Speakers: Nuclear energy can end up costing all of us


Published: Monday, January 9, 2012 at 11:31 p.m.
Last Modified: Monday, January 9, 2012 at 11:31 p.m.

In Gainesville, where a biomass power plant is slated to go online in 2013 and is a current point of contention among City Commission candidates, nuclear power isn't the prevailing energy issue.

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Mary Olson of the Nuclear Information and Resource Service speaks about the politics, economics and environmental impact of the nuclear industry on Florida's Nature Coast at the Civic Media Center on Monday in Gainesville.

Matt Stamey/Staff photographer

But a pair of activists and advocates against nuclear power gave a presentation on Monday night at the Civic Media Center showing how nuclear energy can cost all Americans — indeed, people worldwide — in economic, environmental and health terms.

"Radiation doesn't take off an arm or a leg," said Mary Olson, of the Nuclear Information and Resource Service. "It goes after our cells."

Not to mention the fiscal impact, which her colleague, Mandy Hancock, a Gainesville resident and high-risk energy organizer for the Southern Alliance for Clean Energy, described as "socialized risk and privatized profit."

While there is no nuclear plant in Alachua County, Progress Energy Florida's currently offline Crystal River plant in Citrus County isn't far away.

Neither is the area in Levy County where Progress is proposing to build two new nuclear reactors.

Olson and Hancock gave their presentation ahead of a meeting Thursday when regulators will hear from residents in Levy County about their concerns.

One of the more pressing issues for Emily Casey, a Citrus County resident who owns property near the proposed Levy County site and who attended the discussion Monday, is water.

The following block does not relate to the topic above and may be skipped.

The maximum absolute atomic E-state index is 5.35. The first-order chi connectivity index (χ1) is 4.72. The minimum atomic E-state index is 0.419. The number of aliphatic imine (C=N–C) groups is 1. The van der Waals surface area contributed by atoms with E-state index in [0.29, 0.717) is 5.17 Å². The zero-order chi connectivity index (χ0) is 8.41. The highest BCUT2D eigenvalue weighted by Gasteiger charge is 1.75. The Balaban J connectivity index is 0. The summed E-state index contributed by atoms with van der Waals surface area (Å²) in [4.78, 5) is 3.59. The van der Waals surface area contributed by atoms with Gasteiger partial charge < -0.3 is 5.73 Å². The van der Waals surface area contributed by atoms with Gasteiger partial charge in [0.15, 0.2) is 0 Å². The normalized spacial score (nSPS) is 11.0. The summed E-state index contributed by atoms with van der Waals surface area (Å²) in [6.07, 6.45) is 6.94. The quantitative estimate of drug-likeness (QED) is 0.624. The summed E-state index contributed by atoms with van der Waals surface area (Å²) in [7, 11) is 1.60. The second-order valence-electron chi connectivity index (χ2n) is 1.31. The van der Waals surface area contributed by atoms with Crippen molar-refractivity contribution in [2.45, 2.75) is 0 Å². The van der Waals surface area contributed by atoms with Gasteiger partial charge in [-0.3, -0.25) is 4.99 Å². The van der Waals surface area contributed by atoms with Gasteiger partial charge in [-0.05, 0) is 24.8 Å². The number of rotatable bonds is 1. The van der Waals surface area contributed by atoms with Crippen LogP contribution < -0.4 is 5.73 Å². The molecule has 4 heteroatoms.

"You're going to have this big straw sucking water from all directions," Casey said, referring to the millions of gallons of water the plant will need to operate. "There's a lot we can do instead of building these $22 (billion), $25 billion devices to boil water."

In one slide, Olson showed a photograph of the Rainbow River.

"This river deserves our help. So do these guys," she said, showing another photo of manatees.

In addition to safety and environmental issues, fiscal sustainability was their main concern, pointing to a program in some Southern states, including Florida, that guarantees loans to utility companies that want to build nuclear plants.

Hancock said two bills have been filed in the Legislature this session to repeal Florida's program.

They showed footage of the tsunami in Japan last year that led to equipment failure, the release of radioactive gas and a meltdown at at least one reactor at the six-reactor Fukushima nuclear power plant.

"These places are not recoverable," Olson said referring to Fukushima and sites of other nuclear disasters like at the Chernobyl plant in the Ukraine. "A nuclear accident has no end."

Thursday's meeting, by the Atomic Safety and Licensing Board, will be from 1 to 4 p.m. and 7 to 10 p.m. at the Plantation Inn, 9301 W. Fort Island Trail, Crystal River.

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